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The only shocking thing about the Buffalo grain elevator currently masquerading as a Labatt Blue six-pack in the emerging RiverWorks entertainment complex is that it didn’t happen sooner. From atop the Skyway, the blue tall-boys stick out like six shiny missiles ready to blast off from a desolate and otherwise monochromatic moonscape. The contrast between the blue silos a…

An open letter to the American publishing industry: I have a not-so-modest proposal for you. Someone desperately needs to write a history of cocaine’s influence on the last 50 years of American popular culture. The book I envision is a work of serious journalism and historical scholarship requiring several years of endeavor by a formidably gifted historian, researcher an…

Pretty much from the moment he was old enough to command a car seat, I had a ritual I shared with my son. Every Saturday morning, as soon as he woke up, we’d get dressed, get in the car and go for a ride. Not just to catch some scenery, although that was a nice bonus. No, our trips provided us the opportunity to listen to music together. I’d play anything and everything I…

Columns

For the past eight years, Road Less Traveled Productions has held down the fort in downtown’s struggling Market Arcade Film and Arts Center. At first, the company drew a small trickle of patrons to its intimate 90-seat playhouse, housed in one of the complex’s poorly attended movie theaters. As word of its productions spread, that trickle became a steady stream. Over the …

In every interview he has granted since 2007, Robert Plant is asked the same question: Will Led Zeppelin reunite for a world tour? The one-off show Plant agreed to do with the surviving members of Zeppelin, at London’s O2 Arena in 2007, was a great artistic success, yielded the high-charting, Grammy-winning “Celebration Day” film and disc, and only seemed to whet the publ…

Columns

When Tom Dudzick was growing up above his parents’ tavern on Seneca Street in the late 1950s, his mother often sent him scurrying down the block to the Swan Lounge to size up the competition. Young Dudzick would peer into the bar, count the heads of neighborhood characters knocking back bottles of Simon Pure and report back to his mother. Then he’d retreat upstairs and se…

Columns

Bam. There it was, just waiting for you to grab it. In fact, if you were an iTunes subscriber, it was already in your collection, awaiting your mouse click. During Tuesday’s news conference held to launch the Apple iPhone 6 and Apple Watch, U2 made a surprise appearance, and even more surprisingly, announced that its long-delayed new album was ready for release right ther…

Art

On Dec. 5, 1904, the City of North Tonawanda opened its first public library, a handsome neoclassical building standing proudly among the leafy maples and manicured lawns of Goundry Street. Its construction was funded by the philanthropist Andrew Carnegie, who intended the building to serve as a free public resource to the citizens of North Tonawanda and the surrounding a…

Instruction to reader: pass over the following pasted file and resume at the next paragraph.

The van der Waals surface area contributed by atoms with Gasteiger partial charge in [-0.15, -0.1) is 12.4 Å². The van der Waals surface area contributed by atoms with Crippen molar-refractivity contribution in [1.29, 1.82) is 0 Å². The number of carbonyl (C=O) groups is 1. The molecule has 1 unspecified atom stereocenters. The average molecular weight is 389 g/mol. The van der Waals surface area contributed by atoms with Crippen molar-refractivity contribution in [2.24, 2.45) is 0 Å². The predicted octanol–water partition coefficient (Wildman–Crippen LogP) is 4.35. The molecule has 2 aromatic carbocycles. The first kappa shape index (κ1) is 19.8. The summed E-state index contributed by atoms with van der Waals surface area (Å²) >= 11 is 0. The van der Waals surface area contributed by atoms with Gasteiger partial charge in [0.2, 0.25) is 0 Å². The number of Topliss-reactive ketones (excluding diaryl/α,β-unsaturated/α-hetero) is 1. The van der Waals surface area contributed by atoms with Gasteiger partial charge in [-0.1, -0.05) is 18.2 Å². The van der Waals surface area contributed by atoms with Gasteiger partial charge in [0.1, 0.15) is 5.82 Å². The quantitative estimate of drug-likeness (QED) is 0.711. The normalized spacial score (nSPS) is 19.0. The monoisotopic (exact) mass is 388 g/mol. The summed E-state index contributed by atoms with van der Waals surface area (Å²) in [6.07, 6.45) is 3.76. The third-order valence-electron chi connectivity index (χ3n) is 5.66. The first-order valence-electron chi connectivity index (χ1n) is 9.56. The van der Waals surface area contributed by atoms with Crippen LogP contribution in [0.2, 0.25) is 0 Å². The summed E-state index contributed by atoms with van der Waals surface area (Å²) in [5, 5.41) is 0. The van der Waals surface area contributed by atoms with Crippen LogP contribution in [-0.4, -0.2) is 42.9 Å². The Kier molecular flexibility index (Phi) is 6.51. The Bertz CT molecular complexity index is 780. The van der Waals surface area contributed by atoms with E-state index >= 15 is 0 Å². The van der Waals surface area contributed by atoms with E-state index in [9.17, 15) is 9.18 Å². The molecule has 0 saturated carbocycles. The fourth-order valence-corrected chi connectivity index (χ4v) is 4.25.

Art

Well, that was fast. It took a grand total of 90 minutes after the debut of Casey Riordan Millard’s popular “Shark Girl” sculpture on Buffalo’s waterfront Tuesday for the first naysaying politician to chime in with a searing critique. “You paid for this statue folks,” Erie County Republican Chairman Nick Langworthy wrote on Twitter, invoking the common refrain of conserv…

Columns

Whenever you’re asked to list off the biggest musical names to have emerged from Buffalo, the odds are, you spit out a few of the usual suspects – Rick James, the Goo Goo Dolls, Ani DiFranco, maybe Grover Washington Jr., Brian McKnight or Billy Sheehan. Oddly enough, most folks I encounter don’t include moe. in that list. And yet, moe. – the jam/rock/groove ensemble that …

Columns

On the blacktopped roof of Silo City’s American Warehouse, a bombed-out husk of a building filled with crumbling concrete, twisted metal and broken-down machinery, a percussionist dressed in a smart black suit sent a single drum-beat echoing off the surrounding grain elevators. Two boxers emerged on cue from the twilight. They wore white T-shirts, one printed with the i…

Gusto

It wouldn’t surprise anyone who’s ever seen the great Irish actor Brendan Gleeson in a film that his laugh is a big, long, deep, chesty sound that bursts out of him. Gleeson is a big man. Everything about him is big – his physical size, his ears and his talent, which has a way of dominating every movie he’s in, no matter what he’s playing. While talking about his brillia…

When the original Woodstock took place, I was barely 2 years old. My parents, not being hippies, music freaks or risk-taking parental types, didn’t take me. I’m OK with that. This past weekend, I thought it would be interesting to take the temperature of the summer concert festival scene, as it sits comfortably at middle age. So I grabbed my son, threw a tent, a few backpa…

Art

On Thursday afternoon, the Burchfield Penney Art Center’s gargantuan east gallery echoed with the sound of hammers and jigsaws as staff and volunteers scrambled to put the finishing touches on the center’s newest exhibition. The awe-inspiring centerpiece of “Displacement: Barge Prototype,” which opened Friday and runs through Oct. 19, features a hulking model of an Erie C…

Columns

Bruno Mars fans don’t mess around. The fallout from my review of Mars’ July 1 show in the First Niagara Center came fast and furious, and I suppose I should have seen it coming. That I didn’t primarily came down to the fact that I’d given Mars a middling review, not a wholly negative one. I found his show to be solid, if not particularly inspired. I noted his talent, but …